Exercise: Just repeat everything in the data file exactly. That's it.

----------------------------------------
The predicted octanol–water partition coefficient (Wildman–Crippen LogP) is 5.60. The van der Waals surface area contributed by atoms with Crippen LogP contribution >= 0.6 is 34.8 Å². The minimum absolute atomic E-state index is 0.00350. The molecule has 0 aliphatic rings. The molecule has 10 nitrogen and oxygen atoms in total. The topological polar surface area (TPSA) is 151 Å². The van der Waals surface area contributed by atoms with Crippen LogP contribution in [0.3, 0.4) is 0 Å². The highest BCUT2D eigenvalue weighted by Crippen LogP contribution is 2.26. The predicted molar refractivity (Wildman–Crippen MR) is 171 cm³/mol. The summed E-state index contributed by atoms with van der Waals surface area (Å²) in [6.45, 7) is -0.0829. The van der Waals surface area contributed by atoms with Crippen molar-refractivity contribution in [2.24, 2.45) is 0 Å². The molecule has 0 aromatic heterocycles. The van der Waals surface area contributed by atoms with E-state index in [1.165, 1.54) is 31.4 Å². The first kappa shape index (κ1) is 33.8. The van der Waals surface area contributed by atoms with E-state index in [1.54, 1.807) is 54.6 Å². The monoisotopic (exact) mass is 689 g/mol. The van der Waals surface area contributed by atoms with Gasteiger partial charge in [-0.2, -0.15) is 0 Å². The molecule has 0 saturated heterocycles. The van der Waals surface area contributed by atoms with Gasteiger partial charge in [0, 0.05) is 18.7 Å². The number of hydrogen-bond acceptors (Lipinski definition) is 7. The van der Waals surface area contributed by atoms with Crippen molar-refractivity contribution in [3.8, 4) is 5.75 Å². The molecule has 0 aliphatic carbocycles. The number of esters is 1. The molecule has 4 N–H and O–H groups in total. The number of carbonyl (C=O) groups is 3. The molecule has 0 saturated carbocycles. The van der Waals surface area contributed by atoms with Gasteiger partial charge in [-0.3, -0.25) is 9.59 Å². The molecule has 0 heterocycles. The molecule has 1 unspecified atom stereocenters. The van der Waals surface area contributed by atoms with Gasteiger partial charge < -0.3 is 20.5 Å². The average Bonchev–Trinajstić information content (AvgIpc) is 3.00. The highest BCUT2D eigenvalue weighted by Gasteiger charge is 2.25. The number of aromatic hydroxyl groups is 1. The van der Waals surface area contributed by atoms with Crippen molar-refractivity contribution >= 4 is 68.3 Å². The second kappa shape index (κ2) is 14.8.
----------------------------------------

The predicted octanol–water partition coefficient (Wildman–Crippen LogP) is 5.60. The van der Waals surface area contributed by atoms with Crippen LogP contribution >= 0.6 is 34.8 Å². The minimum absolute atomic E-state index is 0.00350. The molecule has 0 aliphatic rings. The molecule has 10 nitrogen and oxygen atoms in total. The topological polar surface area (TPSA) is 151 Å². The van der Waals surface area contributed by atoms with Crippen LogP contribution in [0.3, 0.4) is 0 Å². The highest BCUT2D eigenvalue weighted by Crippen LogP contribution is 2.26. The predicted molar refractivity (Wildman–Crippen MR) is 171 cm³/mol. The summed E-state index contributed by atoms with van der Waals surface area (Å²) in [6.45, 7) is -0.0829. The van der Waals surface area contributed by atoms with Crippen molar-refractivity contribution in [2.24, 2.45) is 0 Å². The molecule has 0 aromatic heterocycles. The van der Waals surface area contributed by atoms with E-state index in [1.165, 1.54) is 31.4 Å². The first kappa shape index (κ1) is 33.8. The van der Waals surface area contributed by atoms with E-state index in [1.54, 1.807) is 54.6 Å². The monoisotopic (exact) mass is 689 g/mol. The van der Waals surface area contributed by atoms with Gasteiger partial charge in [-0.2, -0.15) is 0 Å². The molecule has 0 saturated heterocycles. The van der Waals surface area contributed by atoms with Gasteiger partial charge in [0, 0.05) is 18.7 Å². The number of hydrogen-bond acceptors (Lipinski definition) is 7. The van der Waals surface area contributed by atoms with Crippen molar-refractivity contribution in [3.8, 4) is 5.75 Å². The molecule has 0 aliphatic carbocycles. The number of esters is 1. The molecule has 4 N–H and O–H groups in total. The number of carbonyl (C=O) groups is 3. The molecule has 0 saturated carbocycles. The van der Waals surface area contributed by atoms with Gasteiger partial charge in [-0.3, -0.25) is 9.59 Å². The molecule has 0 heterocycles. The molecule has 1 unspecified atom stereocenters. The van der Waals surface area contributed by atoms with Gasteiger partial charge < -0.3 is 20.5 Å². The average Bonchev–Trinajstić information content (AvgIpc) is 3.00. The highest BCUT2D eigenvalue weighted by Gasteiger charge is 2.25. The number of aromatic hydroxyl groups is 1. The van der Waals surface area contributed by atoms with Crippen molar-refractivity contribution >= 4 is 68.3 Å². The second kappa shape index (κ2) is 14.8.